In eastern Tennessee, public awareness and concern about ticks focuses primarily on the abundant lone star ticks (Amblyomma americanum) and American dog ticks (Dermacentor variabilis) encountered during the spring and summer. Both species can spread pathogens, but neither are vectors of B. burgdorferi spirochetes. Immature I. scapularis ticks are similarly active in the summer, but in southern states, these ticks typically avoid host-seeking above leaf litter and are rarely seen on humans or drag-cloths. For this reason, assessment of I. scapularis distribution in southern states is best achieved by acquiring adult life-stage ticks during cool season drag-cloth surveys (as reported here) or by collecting ticks from deer harvested in the fall. Inspection of hunter-harvested deer is efficient for the detection of low-density I. scapularis ticks. Thus, our drag-cloth sampling for I. scapularis ticks in 14 counties where none were found on deer a decade ago (Figure 1, panels A, B) suggests that tick abundance in these counties has increased. This suggestion is supported by a >3-fold increase in I. scapularis tick counts at the Anderson County site where we have 6 consecutive years of drag-cloth counts.
This study documents emergence of B. burgdorferi senso stricto in tick populations in eastern Tennessee. Infected ticks were predominantly found in high-prevalence hot spots in Union County (36.39°N). Relative to Lyme disease–endemic areas in the north, B. burgdorferi prevalence in the study area was low (10%) and had a patchy distribution (7/49 sites had positive ticks). This distribution could reflect host barriers of B. burgdorferi transmission in the South, or more concerning, the hot spots in Union County might reflect the beginning of an infection surge, similar to that seen in southwestern Virginia during the past decade.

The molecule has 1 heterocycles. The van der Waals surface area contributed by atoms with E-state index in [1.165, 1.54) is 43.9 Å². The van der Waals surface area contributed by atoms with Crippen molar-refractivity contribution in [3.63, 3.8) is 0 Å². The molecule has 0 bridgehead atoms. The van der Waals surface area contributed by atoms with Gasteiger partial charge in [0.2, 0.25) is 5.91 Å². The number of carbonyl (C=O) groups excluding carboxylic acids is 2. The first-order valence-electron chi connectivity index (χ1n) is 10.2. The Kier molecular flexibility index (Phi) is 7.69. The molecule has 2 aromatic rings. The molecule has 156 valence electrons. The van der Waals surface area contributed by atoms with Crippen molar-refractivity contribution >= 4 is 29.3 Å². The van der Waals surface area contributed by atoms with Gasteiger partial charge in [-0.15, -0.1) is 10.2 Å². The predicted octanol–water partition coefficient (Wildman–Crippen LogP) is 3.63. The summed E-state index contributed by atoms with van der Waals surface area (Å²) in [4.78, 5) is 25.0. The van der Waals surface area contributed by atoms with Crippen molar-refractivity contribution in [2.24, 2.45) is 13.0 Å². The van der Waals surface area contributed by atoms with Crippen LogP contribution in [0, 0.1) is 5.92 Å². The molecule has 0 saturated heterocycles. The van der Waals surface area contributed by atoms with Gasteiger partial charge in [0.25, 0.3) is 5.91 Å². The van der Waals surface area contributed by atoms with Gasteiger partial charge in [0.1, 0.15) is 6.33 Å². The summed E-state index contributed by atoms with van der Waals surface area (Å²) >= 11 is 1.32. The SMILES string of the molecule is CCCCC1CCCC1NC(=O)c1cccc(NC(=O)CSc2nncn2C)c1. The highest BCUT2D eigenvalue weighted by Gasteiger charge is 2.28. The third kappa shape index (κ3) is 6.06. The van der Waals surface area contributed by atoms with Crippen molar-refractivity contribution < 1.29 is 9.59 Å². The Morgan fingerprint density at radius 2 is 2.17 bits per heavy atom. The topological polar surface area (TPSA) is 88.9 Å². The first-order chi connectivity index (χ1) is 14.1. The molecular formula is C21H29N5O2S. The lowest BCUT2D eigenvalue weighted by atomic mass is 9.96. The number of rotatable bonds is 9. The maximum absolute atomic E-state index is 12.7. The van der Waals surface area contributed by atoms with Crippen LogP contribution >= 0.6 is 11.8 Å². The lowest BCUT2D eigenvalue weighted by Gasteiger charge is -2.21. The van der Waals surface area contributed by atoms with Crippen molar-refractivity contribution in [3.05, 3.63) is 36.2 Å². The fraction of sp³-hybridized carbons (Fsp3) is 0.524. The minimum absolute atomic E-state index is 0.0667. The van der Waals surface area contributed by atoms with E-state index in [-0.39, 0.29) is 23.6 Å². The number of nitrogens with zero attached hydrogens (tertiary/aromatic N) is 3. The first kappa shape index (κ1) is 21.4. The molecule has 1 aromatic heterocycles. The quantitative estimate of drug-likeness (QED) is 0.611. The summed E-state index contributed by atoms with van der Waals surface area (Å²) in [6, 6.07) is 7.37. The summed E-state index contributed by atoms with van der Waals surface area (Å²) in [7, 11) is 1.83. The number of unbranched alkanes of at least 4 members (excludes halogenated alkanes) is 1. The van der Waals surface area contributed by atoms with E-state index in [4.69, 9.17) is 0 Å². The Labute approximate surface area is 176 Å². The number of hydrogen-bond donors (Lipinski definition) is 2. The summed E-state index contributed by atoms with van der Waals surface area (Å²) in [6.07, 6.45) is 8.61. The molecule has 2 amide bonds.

In the United States, Lyme disease is primarily a summertime disease associated with bites from nymphal I. scapularis ticks. In southern states, detection of B. burgdorferi bacteria in adult ticks does not necessarily imply risk to humans; for example, B. burgdorferi cycles in I. scapularis populations on the Outer Banks of North Carolina, yet nymphs in that area cannot be collected on drag-cloths and no locally acquired cases of Lyme disease have been reported. In contrast, infected nymphs have been found on drag-cloths from surveys in Virginia, where Lyme disease incidence has spiked. We speculate that Borrelia-infected I. scapularis populations emerging in southwestern Virginia include immigrant ticks from the North, with some nymphs in these populations exhibiting host-seeking behaviors that lead to contact with humans. A similar invasion process might be under way in eastern Tennessee; the surveillance data reported here provide a baseline for investigating this possibility. Health officials and practitioners need to be vigilant for increasing Lyme disease incidence in Tennessee.
We thank the University of Tennessee's Forest Resources AgResearch and Education Center staff and land owners and managers for access to survey sites. Tyler Noll and James Hickling assisted with field collections.
This work was supported by the US Department of Agriculture National Institute of Food and Agriculture Hatch project 1012932 (to G.J.H.).
Emerging Infectious Diseases. 2018;24(9):1713-1716. © 2018 Centers for Disease Control and Prevention (CDC)